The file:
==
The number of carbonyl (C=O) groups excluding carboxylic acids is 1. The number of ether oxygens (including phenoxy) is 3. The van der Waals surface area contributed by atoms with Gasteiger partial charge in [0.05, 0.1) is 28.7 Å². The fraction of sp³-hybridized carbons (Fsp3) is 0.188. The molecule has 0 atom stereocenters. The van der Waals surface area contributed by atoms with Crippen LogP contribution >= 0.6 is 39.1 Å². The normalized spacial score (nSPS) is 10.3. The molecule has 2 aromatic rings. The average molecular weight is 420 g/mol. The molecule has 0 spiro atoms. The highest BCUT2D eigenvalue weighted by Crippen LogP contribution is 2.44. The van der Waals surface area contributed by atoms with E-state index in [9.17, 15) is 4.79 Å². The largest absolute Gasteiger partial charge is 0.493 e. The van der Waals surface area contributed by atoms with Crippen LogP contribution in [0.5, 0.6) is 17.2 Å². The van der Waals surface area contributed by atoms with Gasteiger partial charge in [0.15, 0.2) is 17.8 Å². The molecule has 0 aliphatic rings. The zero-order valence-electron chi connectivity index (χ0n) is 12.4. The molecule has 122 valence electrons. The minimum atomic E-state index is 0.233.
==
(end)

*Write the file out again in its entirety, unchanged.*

The number of carbonyl (C=O) groups excluding carboxylic acids is 1. The number of ether oxygens (including phenoxy) is 3. The van der Waals surface area contributed by atoms with Gasteiger partial charge in [0.05, 0.1) is 28.7 Å². The fraction of sp³-hybridized carbons (Fsp3) is 0.188. The molecule has 0 atom stereocenters. The van der Waals surface area contributed by atoms with Crippen LogP contribution >= 0.6 is 39.1 Å². The normalized spacial score (nSPS) is 10.3. The molecule has 2 aromatic rings. The average molecular weight is 420 g/mol. The molecule has 0 spiro atoms. The highest BCUT2D eigenvalue weighted by Crippen LogP contribution is 2.44. The van der Waals surface area contributed by atoms with E-state index in [9.17, 15) is 4.79 Å². The largest absolute Gasteiger partial charge is 0.493 e. The van der Waals surface area contributed by atoms with Crippen LogP contribution in [0.5, 0.6) is 17.2 Å². The van der Waals surface area contributed by atoms with Gasteiger partial charge in [0.15, 0.2) is 17.8 Å². The molecule has 0 aliphatic rings. The zero-order valence-electron chi connectivity index (χ0n) is 12.4. The molecule has 122 valence electrons. The minimum atomic E-state index is 0.233.